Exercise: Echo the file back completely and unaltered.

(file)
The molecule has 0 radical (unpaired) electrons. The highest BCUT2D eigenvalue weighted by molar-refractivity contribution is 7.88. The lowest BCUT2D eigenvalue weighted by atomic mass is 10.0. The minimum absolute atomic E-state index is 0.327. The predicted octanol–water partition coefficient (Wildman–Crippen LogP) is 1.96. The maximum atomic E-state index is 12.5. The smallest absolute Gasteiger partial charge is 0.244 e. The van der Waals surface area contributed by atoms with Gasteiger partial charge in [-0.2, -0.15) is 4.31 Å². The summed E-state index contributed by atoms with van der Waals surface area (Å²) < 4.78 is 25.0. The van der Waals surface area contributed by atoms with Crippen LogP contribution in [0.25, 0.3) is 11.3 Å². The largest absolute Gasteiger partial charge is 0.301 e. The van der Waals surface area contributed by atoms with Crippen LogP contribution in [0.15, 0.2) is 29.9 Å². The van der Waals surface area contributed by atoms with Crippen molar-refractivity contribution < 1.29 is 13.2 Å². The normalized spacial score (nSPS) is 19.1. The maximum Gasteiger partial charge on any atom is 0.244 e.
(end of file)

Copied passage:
The molecule has 0 radical (unpaired) electrons. The highest BCUT2D eigenvalue weighted by molar-refractivity contribution is 7.88. The lowest BCUT2D eigenvalue weighted by atomic mass is 10.0. The minimum absolute atomic E-state index is 0.327. The predicted octanol–water partition coefficient (Wildman–Crippen LogP) is 1.96. The maximum atomic E-state index is 12.5. The smallest absolute Gasteiger partial charge is 0.244 e. The van der Waals surface area contributed by atoms with Gasteiger partial charge in [-0.2, -0.15) is 4.31 Å². The summed E-state index contributed by atoms with van der Waals surface area (Å²) < 4.78 is 25.0. The van der Waals surface area contributed by atoms with Crippen LogP contribution in [0.25, 0.3) is 11.3 Å². The largest absolute Gasteiger partial charge is 0.301 e. The van der Waals surface area contributed by atoms with Crippen LogP contribution in [0.15, 0.2) is 29.9 Å². The van der Waals surface area contributed by atoms with Crippen molar-refractivity contribution < 1.29 is 13.2 Å². The normalized spacial score (nSPS) is 19.1. The maximum Gasteiger partial charge on any atom is 0.244 e.